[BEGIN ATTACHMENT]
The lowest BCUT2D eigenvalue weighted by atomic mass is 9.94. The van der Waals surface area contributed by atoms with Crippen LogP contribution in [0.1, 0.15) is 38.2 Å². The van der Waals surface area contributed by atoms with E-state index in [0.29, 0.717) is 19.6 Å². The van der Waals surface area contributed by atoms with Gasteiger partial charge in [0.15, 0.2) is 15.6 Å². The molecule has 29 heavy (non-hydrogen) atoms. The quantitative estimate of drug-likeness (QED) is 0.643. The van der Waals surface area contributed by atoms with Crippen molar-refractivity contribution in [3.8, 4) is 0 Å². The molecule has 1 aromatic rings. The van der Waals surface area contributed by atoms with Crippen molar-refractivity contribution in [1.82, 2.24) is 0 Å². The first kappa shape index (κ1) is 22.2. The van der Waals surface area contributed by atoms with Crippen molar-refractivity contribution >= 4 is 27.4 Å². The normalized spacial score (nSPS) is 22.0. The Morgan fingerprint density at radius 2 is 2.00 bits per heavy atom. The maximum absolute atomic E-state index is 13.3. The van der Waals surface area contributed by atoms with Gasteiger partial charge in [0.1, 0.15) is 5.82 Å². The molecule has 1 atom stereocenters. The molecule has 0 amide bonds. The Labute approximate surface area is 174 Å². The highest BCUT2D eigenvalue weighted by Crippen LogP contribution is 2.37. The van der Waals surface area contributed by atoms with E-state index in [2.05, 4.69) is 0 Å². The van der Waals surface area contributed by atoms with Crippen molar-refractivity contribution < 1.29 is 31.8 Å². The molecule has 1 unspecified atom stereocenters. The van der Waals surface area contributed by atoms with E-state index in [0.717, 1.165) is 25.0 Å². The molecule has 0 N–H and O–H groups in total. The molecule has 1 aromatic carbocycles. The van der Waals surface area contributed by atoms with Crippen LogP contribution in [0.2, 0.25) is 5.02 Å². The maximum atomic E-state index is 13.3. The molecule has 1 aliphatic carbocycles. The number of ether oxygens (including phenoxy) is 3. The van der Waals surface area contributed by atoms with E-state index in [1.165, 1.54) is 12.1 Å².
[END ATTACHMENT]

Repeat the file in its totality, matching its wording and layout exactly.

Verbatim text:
The lowest BCUT2D eigenvalue weighted by atomic mass is 9.94. The van der Waals surface area contributed by atoms with Crippen LogP contribution in [0.1, 0.15) is 38.2 Å². The van der Waals surface area contributed by atoms with E-state index in [0.29, 0.717) is 19.6 Å². The van der Waals surface area contributed by atoms with Gasteiger partial charge in [0.15, 0.2) is 15.6 Å². The molecule has 29 heavy (non-hydrogen) atoms. The quantitative estimate of drug-likeness (QED) is 0.643. The van der Waals surface area contributed by atoms with Crippen molar-refractivity contribution in [3.8, 4) is 0 Å². The molecule has 1 aromatic rings. The van der Waals surface area contributed by atoms with Crippen molar-refractivity contribution in [1.82, 2.24) is 0 Å². The first kappa shape index (κ1) is 22.2. The van der Waals surface area contributed by atoms with Crippen molar-refractivity contribution >= 4 is 27.4 Å². The normalized spacial score (nSPS) is 22.0. The Morgan fingerprint density at radius 2 is 2.00 bits per heavy atom. The maximum absolute atomic E-state index is 13.3. The van der Waals surface area contributed by atoms with Gasteiger partial charge in [0.1, 0.15) is 5.82 Å². The molecule has 1 atom stereocenters. The molecule has 0 amide bonds. The Labute approximate surface area is 174 Å². The highest BCUT2D eigenvalue weighted by Crippen LogP contribution is 2.37. The van der Waals surface area contributed by atoms with E-state index in [2.05, 4.69) is 0 Å². The van der Waals surface area contributed by atoms with Crippen molar-refractivity contribution < 1.29 is 31.8 Å². The molecule has 1 unspecified atom stereocenters. The van der Waals surface area contributed by atoms with E-state index in [0.717, 1.165) is 25.0 Å². The molecule has 0 N–H and O–H groups in total. The molecule has 1 aromatic carbocycles. The van der Waals surface area contributed by atoms with Crippen LogP contribution in [0.2, 0.25) is 5.02 Å². The maximum atomic E-state index is 13.3. The molecule has 1 aliphatic carbocycles. The number of ether oxygens (including phenoxy) is 3. The van der Waals surface area contributed by atoms with E-state index in [1.165, 1.54) is 12.1 Å².